## Discussion

In conclusion, we developed a supersensitive capacitive pressure sensor by combining porous CB/PDMS composites with a thin PET isolating layer. The association of a porous material filled with conductive particles addresses the mechanical (low Young’s modulus) and dielectric requirements (high-κ) for developing flexible dielectric layers. The material shows unprecedented properties affording sensitivities of 35.1 kPa−1 in the 0–0.2 kPa pressure range and 6.6 kPa−1 in the 0.2–1.5 kPa range. These performances are one order of magnitude higher than those recently reported (Fig. 5a). The high capacitance ( >100 pF) are easy to measure with low-cost electronics. Until now, capacitive pressure sensors based on rubber were mostly obtained using very delicate patterning process (pyramid-structured PDMS). Moreover, they achieved high sensitivities by operating them with thin-film transistors (OFET) for signal amplification. A bias of only 1 V has been used to record our capacitive responses. The comparison of sensitivities over the used bias (Fig. 5b) places our sensors well-above the previous reported works. Furthermore, our sensor performs stable pressure-capacitance changes and sensitivities after hundreds of cycles. The sensor has been successfully employed to assess the pulse frequency and to measure systolic and diastolic peaks of an arterial pulse wave. This provides a solution to the dilemma of combining non-invasive and continuous blood-pressure monitoring. This bilayer material also offers opportunities to make highly sensitive and wearable capacitive sensors in other fields at low-cost and low-power consumption electronic systems. Indeed, although the pressure threshold of a human finger is about 10 kPa,20 the high-pressure sensitivity of our material could pave the way of artificial skin rivaling with human skin. In this context, robotic palpation from soft tissue organs is an important field of research.21 For example, the detection of embedded nodules in soft tissues requires highly sensitive sensors as the variation of stiffness is below 0.1 kPa for very small nodules (mm).22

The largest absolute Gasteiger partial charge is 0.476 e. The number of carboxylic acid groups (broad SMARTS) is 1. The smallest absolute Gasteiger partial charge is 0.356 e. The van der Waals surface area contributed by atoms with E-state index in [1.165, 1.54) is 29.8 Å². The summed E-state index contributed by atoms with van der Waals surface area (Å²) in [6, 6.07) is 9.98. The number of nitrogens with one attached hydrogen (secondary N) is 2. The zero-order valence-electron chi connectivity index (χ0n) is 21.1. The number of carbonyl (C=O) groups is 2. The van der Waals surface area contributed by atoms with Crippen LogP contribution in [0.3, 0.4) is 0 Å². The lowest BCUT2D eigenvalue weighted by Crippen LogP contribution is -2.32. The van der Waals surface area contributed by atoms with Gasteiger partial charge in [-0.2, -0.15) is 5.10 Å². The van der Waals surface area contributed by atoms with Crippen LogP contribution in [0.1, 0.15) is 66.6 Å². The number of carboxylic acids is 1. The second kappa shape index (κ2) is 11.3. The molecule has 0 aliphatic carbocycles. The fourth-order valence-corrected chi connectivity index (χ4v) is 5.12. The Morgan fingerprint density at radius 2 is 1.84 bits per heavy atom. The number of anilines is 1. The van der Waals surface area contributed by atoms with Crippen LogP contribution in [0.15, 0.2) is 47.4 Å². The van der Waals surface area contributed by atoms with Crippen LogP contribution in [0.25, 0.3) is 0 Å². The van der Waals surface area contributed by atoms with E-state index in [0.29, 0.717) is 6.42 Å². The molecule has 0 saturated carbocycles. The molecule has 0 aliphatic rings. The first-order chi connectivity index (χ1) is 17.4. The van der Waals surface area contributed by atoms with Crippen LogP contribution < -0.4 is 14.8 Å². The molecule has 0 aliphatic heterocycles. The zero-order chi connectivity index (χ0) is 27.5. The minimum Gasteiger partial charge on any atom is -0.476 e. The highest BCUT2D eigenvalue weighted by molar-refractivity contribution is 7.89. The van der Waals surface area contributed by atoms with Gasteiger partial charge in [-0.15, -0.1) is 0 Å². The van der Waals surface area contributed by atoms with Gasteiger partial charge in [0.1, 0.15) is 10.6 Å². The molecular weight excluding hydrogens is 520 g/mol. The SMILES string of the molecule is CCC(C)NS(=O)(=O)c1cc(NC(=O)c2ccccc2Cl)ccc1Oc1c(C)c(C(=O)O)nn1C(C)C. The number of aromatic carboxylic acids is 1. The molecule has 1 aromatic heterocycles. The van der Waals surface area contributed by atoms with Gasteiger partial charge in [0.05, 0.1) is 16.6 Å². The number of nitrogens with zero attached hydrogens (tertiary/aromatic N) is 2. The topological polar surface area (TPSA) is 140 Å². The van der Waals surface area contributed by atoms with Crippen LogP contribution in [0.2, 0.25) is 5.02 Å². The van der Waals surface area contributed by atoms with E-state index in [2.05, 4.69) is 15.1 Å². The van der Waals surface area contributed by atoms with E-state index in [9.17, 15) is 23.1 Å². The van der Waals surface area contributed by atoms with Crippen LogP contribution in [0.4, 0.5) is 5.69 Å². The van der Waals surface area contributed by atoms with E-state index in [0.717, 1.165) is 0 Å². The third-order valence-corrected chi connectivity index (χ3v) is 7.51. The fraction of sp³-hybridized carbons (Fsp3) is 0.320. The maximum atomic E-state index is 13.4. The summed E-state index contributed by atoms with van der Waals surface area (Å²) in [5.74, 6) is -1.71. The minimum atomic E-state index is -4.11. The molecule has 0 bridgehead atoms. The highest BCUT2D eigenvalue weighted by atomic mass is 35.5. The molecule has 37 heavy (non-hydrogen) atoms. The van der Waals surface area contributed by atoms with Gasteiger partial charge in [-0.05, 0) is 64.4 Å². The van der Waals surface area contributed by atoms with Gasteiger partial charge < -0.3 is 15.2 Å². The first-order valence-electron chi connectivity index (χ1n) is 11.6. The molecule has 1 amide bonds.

## Methods

### Material synthesis

The emulsion consists of droplets of an aqueous dispersion of carbon black particles suspended in a matrix of PDMS and a curing agent. The oil-phase is prepared by mixing PDMS (RTV615 Momentive), the curing agent (RTV615 Momentive, 10% in weight with respect to the PDMS phase), and the surfactant lauryl PEG-8 dimethicone (Silube J208-812, Siltech, 5.0 wt% of the final mixture). The water phase is prepared by mixing 5 g of Arabic gum (Sigma Aldrich) and 95 g of deionized water. The desired amount of carbon black powder (Alfa Aesar) is added and the mixture is tip sonicated for 1 h at 400 W to homogeneously disperse the carbon black (CB) particles. The emulsion is prepared by progressively adding the carbon black solution to the oil phase under manual stirring up to a mass ratio water:oil of 80 %wt. The water-in-oil emulsion loaded with carbon black particles is spread with a stencil that has a depth of 1.2 mm on a plastic surface with a diameter of 24 mm. A second plastic surface is placed on the spread emulsion such that the emulsion remains confined between two flat surfaces. Solid materials are obtained by curing the PDMS polymer without evaporation in a warm water bowl (90 °C) for 4 h. The relative humidity in these conditions is 100%. Then, the solid material layer is removed from the two plastic surfaces and dried in an oven for 1 h at 150 °C. As PDMS is permeable to water vapor, droplets from carbon black solution dried and leave a structure with spherical-shaped pores covered by carbon black particles.

### Insulating layer deposition

A PET film (2.5 μm, Radiospare) is stacked on the solid CB/PDMS composites by using a surface plasma treatment (Plasma Diener Pico). Both surfaces are treated for 3 min. This method aims at making sticky, the thin plastic film, on PDMS composites. Then the two elements are stuck together for 15 min by applying a pressure at 90 °C in an oven.

### Material characterization